Was Olivia pregnant? Is that why she hadn’t mentioned him? No, she couldn’t be. After Olivia told June about the one-night stand with the waiter, June had immediately shipped off a Costco-size package of condoms. Another not-so-subtle gesture.

Was this the part where Olivia revealed that the condom had broken, and her fiancé was the Italian waiter? That she and Vincenzo—that was his name—would raise the baby on the Amalfi Coast? June fought her rising panic as she imagined see- ing her daughter and future grandchild once a year. She made her voice sound as neutral as possible. “I am a little surprised.” June’s throat constricted as she eyed the puddle of water on the floor that Meowsers was now licking.

“I know. I am too.”


“We’d discussed the future, but not marriage.” Olivia looked at her ring. “I hoped he wanted all the same things I did. But I didn’t think he’d ask this soon. But I’m so happy he did!” June rolled the word we’ d over in her mind. Her daughter was now one half of a we. Her stomach rolled again at the thought of Olivia sharing her life with someone else. She wanted her daughter to be happy. To find someone. But June had figured she’d have plenty of time to get used to the idea while Olivia narrowed down her choices to the right man. This felt sudden. And very unlike her daughter.

“We’d said I love you—pretty early on, in fact, I told him first!” Olivia giggled and watched her mom’s face for a response.

June pushed a sound out of her throat that she hoped was in the ballpark of a laugh.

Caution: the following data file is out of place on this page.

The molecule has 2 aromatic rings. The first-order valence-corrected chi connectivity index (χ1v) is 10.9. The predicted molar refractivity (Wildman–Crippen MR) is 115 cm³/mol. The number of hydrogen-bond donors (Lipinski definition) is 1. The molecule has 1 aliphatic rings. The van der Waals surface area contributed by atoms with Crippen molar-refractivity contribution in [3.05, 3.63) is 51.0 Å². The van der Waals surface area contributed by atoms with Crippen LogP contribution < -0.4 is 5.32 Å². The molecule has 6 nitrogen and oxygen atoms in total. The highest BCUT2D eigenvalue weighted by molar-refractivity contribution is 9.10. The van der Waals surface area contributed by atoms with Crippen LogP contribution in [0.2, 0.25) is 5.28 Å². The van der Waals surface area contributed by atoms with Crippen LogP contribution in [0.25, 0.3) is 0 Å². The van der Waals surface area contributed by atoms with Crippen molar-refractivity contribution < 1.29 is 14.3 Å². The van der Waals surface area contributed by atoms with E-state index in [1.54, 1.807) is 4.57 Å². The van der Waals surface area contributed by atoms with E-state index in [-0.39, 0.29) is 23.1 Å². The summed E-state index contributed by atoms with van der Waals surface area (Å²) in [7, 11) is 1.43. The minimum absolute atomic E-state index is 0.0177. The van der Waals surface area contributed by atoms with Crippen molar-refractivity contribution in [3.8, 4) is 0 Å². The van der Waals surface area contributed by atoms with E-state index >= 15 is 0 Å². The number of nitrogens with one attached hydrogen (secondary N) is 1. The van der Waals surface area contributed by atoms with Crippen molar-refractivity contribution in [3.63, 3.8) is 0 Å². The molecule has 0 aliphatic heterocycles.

“He said he’d never wanted to spend another day without me. And I felt the same way. I’ve never felt like this before. I don’t think I’ve been in love before now. I thought I had. Remember Jason?” she scoffed.

June half nodded as she struggled to conjure an image of Jason. It was years ago, and the relationship hadn’t lasted long, but June remembered a head of thick black hair and that he had a tall, lanky frame.

“Now I know what love is supposed to feel like.” Olivia grinned. “He just asked me—a couple of hours ago. On a boat! That he drove! I had no idea he could do that.”

June bit her lip. Boats are one of about a thousand things you probably don’t know about him.

“It was so romantic, Mom. Like right out of one of the romance novels you and I love.”

June agreed. She and Olivia talked multiple times a week. Her daughter constantly updated her on her life. June wondered again why Olivia had left out the most important thing of all.

“Then he called out, ‘She said yes!’ To everyone we saw. In multiple languages. It was so cute.” Olivia’s eyes sparkled. “I can’t wait for you to meet him.”

June smiled brightly but felt dizzy. Her daughter’s words had come at her fast, with shallow breaths in between, remind- ing June of when Olivia was a child. When the twangy music from the ice cream truck would ring through the neighborhood and an eight-year-old Olivia would fling open the front door, eyes wild, and say, in one long run-on statement, MomtheicecreamtruckishereIneedyourwallethurryfastbeforeImissit.

“Mom?” Olivia said, looking intently at June.

June looked away, wishing they weren’t on FaceTime so she could hide. Her feelings. Her face. All of it.

“I know it’s a lot of information, but I’m happy,” Olivia said. “Oh, and I didn’t tell you the best part. He lives in Pasadena! Insane coincidence, right?”

June exhaled. Pasadena wasn’t far from where June lived in Long Beach. Only a jaunt up the 710 freeway to the 110. June finally made her mouth work. “What are the odds of that?” What were the chances that two people who met in a tiny sea- side village in Italy lived only thirty miles apart in California? One in a thousand? A million? Had they been fated to meet?